Introduction of a cap on fees charged in workplace defined contribution plan offerings will be delayed for 12 months, U.K. Pensions Minister Steve Webb announced Thursday.
Mr. Webb said any cap on fees will not be introduced before April 2015 to give employers time to prepare for complying with automatic enrollment requirements, which were introduced to U.K. businesses in October 2012. Following the pension reforms, all qualifying U.K. employers must provide employees with access to a DC plan or enroll employees into the government's fund, the National Employment Savings Trust.
“This government is committed to tackling high charges” in workplace retirement plans, Mr. Webb said in a notice published Thursday on the Department for Work and Pensions' website.
The government previously sought input from the U.K. retirement industry on how retirement plan fees might be structured to ensure participants got the best value for their money. That consultation period closed in November.
Among its consultation proposals was a cap on fees charged of between 0.75% and 1% of the value of the saver's pot.
“We remain strongly minded to cap (retirement plan fees) in the default funds used for automatic enrollment. However, have consistently encouraged firms to start getting ready for automatic enrollment 12 months ahead of the time the new employer duties apply to them. Therefore, to give those employers at least 12 months' notice of the rules that will apply to them; I can confirm that any cap on charges will not be introduced before April 2015,” Mr. Webb said in the notice.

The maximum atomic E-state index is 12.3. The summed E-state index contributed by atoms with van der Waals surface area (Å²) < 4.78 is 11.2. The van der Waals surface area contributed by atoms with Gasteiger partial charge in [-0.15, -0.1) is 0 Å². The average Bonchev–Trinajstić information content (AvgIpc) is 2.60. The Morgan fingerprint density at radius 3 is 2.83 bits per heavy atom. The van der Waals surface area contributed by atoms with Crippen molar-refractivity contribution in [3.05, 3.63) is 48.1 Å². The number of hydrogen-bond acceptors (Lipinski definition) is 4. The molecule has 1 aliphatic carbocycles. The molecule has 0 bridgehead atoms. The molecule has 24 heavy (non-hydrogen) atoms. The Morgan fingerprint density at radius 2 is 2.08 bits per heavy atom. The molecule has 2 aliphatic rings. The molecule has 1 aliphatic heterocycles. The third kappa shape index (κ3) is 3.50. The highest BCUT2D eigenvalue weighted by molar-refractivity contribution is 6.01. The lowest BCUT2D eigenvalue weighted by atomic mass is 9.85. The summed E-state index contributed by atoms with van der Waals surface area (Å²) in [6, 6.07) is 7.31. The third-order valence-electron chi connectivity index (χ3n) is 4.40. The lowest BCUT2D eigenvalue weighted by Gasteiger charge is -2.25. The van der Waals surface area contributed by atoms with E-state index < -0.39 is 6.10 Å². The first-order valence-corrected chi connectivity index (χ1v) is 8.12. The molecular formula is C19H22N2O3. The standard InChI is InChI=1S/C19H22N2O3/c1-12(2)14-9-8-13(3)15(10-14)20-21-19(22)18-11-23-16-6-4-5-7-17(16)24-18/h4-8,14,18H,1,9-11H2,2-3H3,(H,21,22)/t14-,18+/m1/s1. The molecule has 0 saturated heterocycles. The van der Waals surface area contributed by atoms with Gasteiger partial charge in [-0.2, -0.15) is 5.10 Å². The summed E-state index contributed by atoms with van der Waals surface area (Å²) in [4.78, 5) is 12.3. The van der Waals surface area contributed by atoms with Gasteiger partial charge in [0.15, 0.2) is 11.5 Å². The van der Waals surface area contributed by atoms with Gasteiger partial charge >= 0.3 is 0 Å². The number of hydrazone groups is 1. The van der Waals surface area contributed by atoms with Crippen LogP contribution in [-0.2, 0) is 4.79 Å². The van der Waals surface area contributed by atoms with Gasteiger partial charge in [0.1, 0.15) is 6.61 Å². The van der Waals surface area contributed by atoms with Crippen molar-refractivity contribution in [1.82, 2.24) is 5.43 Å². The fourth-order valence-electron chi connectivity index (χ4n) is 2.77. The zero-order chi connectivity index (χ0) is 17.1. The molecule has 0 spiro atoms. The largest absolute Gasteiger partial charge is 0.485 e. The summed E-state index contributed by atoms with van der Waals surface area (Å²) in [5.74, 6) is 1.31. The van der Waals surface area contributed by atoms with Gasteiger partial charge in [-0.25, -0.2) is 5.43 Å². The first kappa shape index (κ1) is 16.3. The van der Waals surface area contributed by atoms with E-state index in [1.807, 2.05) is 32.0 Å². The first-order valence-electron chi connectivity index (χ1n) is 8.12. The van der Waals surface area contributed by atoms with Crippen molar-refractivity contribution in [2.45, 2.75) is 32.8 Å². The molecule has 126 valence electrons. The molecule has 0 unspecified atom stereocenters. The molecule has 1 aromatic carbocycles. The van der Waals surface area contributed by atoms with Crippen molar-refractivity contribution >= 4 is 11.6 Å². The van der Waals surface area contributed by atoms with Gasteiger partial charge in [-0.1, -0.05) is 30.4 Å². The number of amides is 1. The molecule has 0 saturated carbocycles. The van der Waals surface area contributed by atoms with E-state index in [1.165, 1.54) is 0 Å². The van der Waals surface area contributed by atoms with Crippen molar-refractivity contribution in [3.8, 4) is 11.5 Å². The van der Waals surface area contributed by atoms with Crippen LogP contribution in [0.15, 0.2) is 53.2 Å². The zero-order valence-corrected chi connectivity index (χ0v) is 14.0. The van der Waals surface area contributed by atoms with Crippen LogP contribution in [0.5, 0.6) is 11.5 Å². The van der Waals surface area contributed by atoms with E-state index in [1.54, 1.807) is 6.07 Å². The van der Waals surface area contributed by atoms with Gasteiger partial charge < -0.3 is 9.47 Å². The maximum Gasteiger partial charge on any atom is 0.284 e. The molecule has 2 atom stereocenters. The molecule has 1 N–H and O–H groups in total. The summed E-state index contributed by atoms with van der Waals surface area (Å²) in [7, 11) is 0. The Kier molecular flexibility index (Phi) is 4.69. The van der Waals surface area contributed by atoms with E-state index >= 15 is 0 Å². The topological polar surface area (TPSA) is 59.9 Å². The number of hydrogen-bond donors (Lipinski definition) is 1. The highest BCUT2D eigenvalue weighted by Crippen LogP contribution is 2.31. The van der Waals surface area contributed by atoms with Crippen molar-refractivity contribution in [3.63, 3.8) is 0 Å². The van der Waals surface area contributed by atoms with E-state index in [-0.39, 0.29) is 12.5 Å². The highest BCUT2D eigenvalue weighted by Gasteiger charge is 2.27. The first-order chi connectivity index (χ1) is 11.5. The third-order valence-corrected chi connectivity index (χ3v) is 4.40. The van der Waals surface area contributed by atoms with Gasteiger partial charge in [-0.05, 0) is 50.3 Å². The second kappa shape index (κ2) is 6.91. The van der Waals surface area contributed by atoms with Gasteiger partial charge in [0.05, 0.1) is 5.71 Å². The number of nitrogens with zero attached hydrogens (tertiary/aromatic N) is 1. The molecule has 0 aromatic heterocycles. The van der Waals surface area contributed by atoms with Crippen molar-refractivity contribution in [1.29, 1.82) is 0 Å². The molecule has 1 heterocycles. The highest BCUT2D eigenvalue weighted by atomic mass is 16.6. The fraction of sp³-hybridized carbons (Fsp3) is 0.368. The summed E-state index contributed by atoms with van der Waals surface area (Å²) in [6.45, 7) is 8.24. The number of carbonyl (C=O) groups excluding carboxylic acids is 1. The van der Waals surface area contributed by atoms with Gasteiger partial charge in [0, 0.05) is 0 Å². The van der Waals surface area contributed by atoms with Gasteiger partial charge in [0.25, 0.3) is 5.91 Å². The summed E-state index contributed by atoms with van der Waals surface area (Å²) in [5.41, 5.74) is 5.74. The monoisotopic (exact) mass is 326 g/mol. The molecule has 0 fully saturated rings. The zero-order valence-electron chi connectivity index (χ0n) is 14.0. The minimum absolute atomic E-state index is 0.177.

While the delay may not be good news for plan participants, who might still have to pay higher charges in the meantime, the postponed introduction was welcomed by the pensions industry.
“Providing these employers with at least 12 months' notice of any changes in the rules relating to charges is a sensible step,” said Helen Forrest, head of policy at the National Association of Pension Funds, in a news release on the ministerial statement.
“While this delay will create uncertainty for both the industry and pension schemes in the short-term, it should allow schemes the opportunity to plan ahead,” said Simon Foster, head of corporate life and pensions, U.K. and international savings at Zurich Insurance Group, in an e-mail.
Mr. Foster said Zurich supports a fee cap of 0.75%, with a higher option of 1% “if there is clear proof that (providers) are delivering additional value to employees.”